Stones

Untitled, wine gum on iron & plaster

Digital Print

Nature Morte

Gathered

Calender Girl

Water Color on Paper with Mixed Media 2006-2007

Sweet Blood

Text and Body 2001-2002

Life Guard

Blinds 2000-2001

Sparrows 1994-2000

Candy 2003-2006

2006
Michal Shamir’s Wall Wound places a three dimensional close up of Jesus’ wound- stuffed with gummy candy shaped like snakes and worms- dug into a wall, as a scratch refusing to cicatrize. The work deals with the gaps between sweetness and pain and forms a direct and sardonic dialogue with art history. Death is a central theme in the piece where Shamir carries on her interesting and original pursuit of works assembled from candy. Inside the plaster wall Shamir created a bloody wound organized in the expected pattern as Jesus’ wound of the stigmata.
Michal Shamir, Wall wound, wall piece, wine gums, detail

About the work by Michal Shamir Wall Wound

in the exhibition “strait lines will never meet” Chelouche Gallery for Contemporary Art May 2004

Details of the work: Wall Wound, a wall piece made out of gummy candy. Measurements by photograph are length 120 cm, width 40 cm and depth 30 cm. other measurements are possible according to the needed space. Exhibited in the gallery on May 2004, and will be exhibited again on May 2005 in the exhibition “The Hebrews”, at the Martin Gurpius Bhau, in Berlin.

Michal Shamir’s Wall Wound places a three dimensional close up of Jesus’ wound- stuffed with gummy candy shaped like snakes and worms- dug into a wall, as a scratch refusing to cicatrize.
The work deals with the gaps between sweetness and pain and forms a direct and sardonic dialogue with art history. Death is a central theme in the piece where Shamir carries on her interesting and original pursuit of works assembled from candy. Inside the plaster wall Shamir created a bloody wound organized in the expected pattern as Jesus’ wound of the stigmata. The wound is renowned in art through the image of the incredulity of Saint Thomas, one of Jesus’ messengers that questioned the resurrection of his lord, and was instructed by Jesus to reach forward and touch his wound (for example, Caravaggio’s well known painting The Incredulity of Saint Thomas, 1601-02).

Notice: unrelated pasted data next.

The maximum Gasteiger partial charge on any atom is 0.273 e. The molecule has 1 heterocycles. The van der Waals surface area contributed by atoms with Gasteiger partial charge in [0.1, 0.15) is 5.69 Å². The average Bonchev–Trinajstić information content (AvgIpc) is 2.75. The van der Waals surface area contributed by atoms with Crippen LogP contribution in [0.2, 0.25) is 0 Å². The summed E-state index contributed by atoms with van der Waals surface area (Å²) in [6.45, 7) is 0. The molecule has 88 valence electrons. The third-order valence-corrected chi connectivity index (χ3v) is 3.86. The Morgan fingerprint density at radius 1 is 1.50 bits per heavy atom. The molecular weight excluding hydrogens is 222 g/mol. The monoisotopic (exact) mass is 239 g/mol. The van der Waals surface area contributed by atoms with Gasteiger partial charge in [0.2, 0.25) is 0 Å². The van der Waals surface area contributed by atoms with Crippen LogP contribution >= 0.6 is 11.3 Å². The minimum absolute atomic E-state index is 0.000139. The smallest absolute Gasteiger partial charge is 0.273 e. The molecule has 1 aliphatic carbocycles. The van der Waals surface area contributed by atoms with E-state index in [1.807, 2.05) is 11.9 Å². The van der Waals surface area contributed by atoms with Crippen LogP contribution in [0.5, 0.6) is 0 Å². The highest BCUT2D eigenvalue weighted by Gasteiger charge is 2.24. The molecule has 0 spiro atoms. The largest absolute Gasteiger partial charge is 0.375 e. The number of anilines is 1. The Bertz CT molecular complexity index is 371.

The modern analysis of the image emphasizes the hidden sexuality of the situation- penetration into something reminiscent of a female sexual organ- next to the pursuit of the context of faith and the human need for physical proof of its existence.
Shamir refers to these two approaches. When one looks at the work up close, absurd dough of gummies is visible, shaped like teeth, sunny side up eggs, snakes and more, melted together in a sickening mixture.

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